1964 Tokyo Olympics: A man from Hiroshima lights the cauldron

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TOKYO (AP) — It was the year Cassius Clay won the heavyweight championship and became Muhammad Ali. When Roy Emerson of Australia and Maria Bueno of Brazil took the titles at Wimbledon, when Arnold Palmer claimed his fourth and final Masters, and when the Beatles arrived on a Pan Am flight from London to play their first concert in the United States.

It was 1964.

And it was later that same year in Tokyo when Yoshinori Sakai — born on Aug. 6, 1945, in Hiroshima, the day the atomic bomb was dropped on the city — ignited the cauldron in the national stadium to open the 18th Olympic Games.

Japan was back only 19 years after defeat in World War II, and nothing symbolized its rebirth more than the Olympics and the Shinkansen bullet trains that began running as the Games opened.

Japan’s women’s volleyball team — known as the “Witches of the Orient” — won gold in an impassioned final against the Soviet Union. American swimmer Don Schollander took four gold medals, Czechoslovakian gymnast Vera Caslavska won three, and Bob Hayes tied the 100m world record of 10.0 seconds, the last Olympics run on a cinder track.

“They were a beautifully done Olympics and the beginning of my Olympic odyssey,” said Bill Mallon, a former professional golfer, orthopedic surgeon and former president of the International Society of Olympic Historians. “I was 12 years old in 1964, and when I first became fascinated with the Olympics.”

They also grabbed Roy Tomizawa. His father Tom, a second-generation Japanese-American, was an editor working for the television network NBC at the Olympics in Tokyo — the first to be shown internationally using communication satellites.

The family connection and curiosity got Tomizawa looking for a history in English of those 1964 Games. He couldn’t find one, so he wrote his own. The English version came out last year, and the Japanese-language edition will be available in May.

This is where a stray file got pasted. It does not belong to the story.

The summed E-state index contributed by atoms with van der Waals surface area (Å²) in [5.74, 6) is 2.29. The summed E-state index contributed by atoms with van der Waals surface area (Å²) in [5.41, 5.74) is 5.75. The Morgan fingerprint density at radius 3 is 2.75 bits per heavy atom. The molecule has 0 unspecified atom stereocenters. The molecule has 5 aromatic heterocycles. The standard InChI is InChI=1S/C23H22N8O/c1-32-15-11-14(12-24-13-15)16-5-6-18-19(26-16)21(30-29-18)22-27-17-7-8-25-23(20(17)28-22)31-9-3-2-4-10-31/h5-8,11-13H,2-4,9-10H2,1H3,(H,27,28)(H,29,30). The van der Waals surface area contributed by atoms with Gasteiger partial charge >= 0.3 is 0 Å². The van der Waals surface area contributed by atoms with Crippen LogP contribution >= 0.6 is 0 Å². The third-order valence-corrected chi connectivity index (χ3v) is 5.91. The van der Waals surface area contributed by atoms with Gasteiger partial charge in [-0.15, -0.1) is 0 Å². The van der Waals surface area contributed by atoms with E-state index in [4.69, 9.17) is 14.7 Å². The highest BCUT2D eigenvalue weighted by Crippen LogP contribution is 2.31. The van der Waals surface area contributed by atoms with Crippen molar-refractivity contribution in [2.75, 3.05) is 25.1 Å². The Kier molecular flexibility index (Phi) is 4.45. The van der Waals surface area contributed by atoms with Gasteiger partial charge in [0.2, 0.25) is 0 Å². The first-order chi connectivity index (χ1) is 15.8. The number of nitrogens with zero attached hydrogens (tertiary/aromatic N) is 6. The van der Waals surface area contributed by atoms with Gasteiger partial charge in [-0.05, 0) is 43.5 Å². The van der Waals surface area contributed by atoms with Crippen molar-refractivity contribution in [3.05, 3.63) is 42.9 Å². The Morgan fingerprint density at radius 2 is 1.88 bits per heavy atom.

“Any major book like this didn’t exist,” he said in an interview with The Associated Press. “There’s usually a book on every Olympics, but for some reason on the Tokyo Olympics there was nothing.”

The book is titled “1964 — The Greatest Year in the History of Japan: How the Tokyo Olympics Symbolized Japan’s Miraculous Rise from the Ashes.”

Tomizawa, who grew up in New York and has worked for 20 years in Japan, interviewed 70 Olympians from 16 nations. Some were famous at the time: Australian swimmer Dawn Fraser or American 10,000m gold medalist Billy Mills.

Some made other history, like Bulgarian teammates Nikolai Prodanov and Diana Yorgova, who were married in Tokyo during the Olympics. It was billed as the first Olympic wedding and featured a Shinto priest, sake, traditional Bulgarian dances, and an interpreter to explain what was happening.

“I think the Olympians tell more of the story of the Games themselves and their reaction to what they saw of Japan,” Tomizawa said. “Some had been to Japan in ’50s and ’60s. I think everyone was surprised and shocked when they arrived in Japan thinking it would be a backward economy.”

They were also taken aback by the nature of the Japanese.

“For the Canadians, the Australians, the Americans, the Brits — it was the brutal enemy,” Tomizawa said. “When they came they were welcomed and given such help and support and cheering. It was a surprise to all of them.”

Tomizawa said his most memorable interview was with Jerry Shipp, who was a shooting guard on the American gold-medal-winning basketball team coached by Hank Iba. It lasted for several hours with Shipp recounting a tough childhood growing up in an Oklahoma orphanage.

“His teachers told him he was stupid,” Tomizawa recounted. “He struggled with math and everything else. They told him: ‘You’re not going to amount to anything. You’ll probably end up in prison one day.’”

Tomizawa recalled Shipp explaining how, at the gold-medal ceremony when the television camera red light went on, he stared straight into the lens and told off a teacher by name, saying: “I hope you’re watching, ’cause I made something out of myself.”

Tomizawa said he sent the book to Shipp, and received a reply from his daughter.

“She didn’t know all these stories he had revealed to me,” Tomizawa said. “She sent me a picture of him with the book and I just felt very connected. In the interview he was remembering all the bile and what got him to that point of success.”

Shipp led the Americans in scoring ahead of Bill Bradley on a team that also included Larry Brown and Walt Hazzard. In addition to Shipp, Tomizawa also interviewed Jeff Mullins, Mel Counts and Luke Jackson.

Mallon, the historian, told the AP that Tokyo marked the beginning of the expansion of the Olympics, which had barely changed since World War I. Tokyo added judo and volleyball. It was also the beginning of soaring costs.

“In fact, Tokyo 1964 remained the most expensive Olympics ever, when corrected for inflation and on a per-athlete basis, until Beijing 2008,” Mallon said.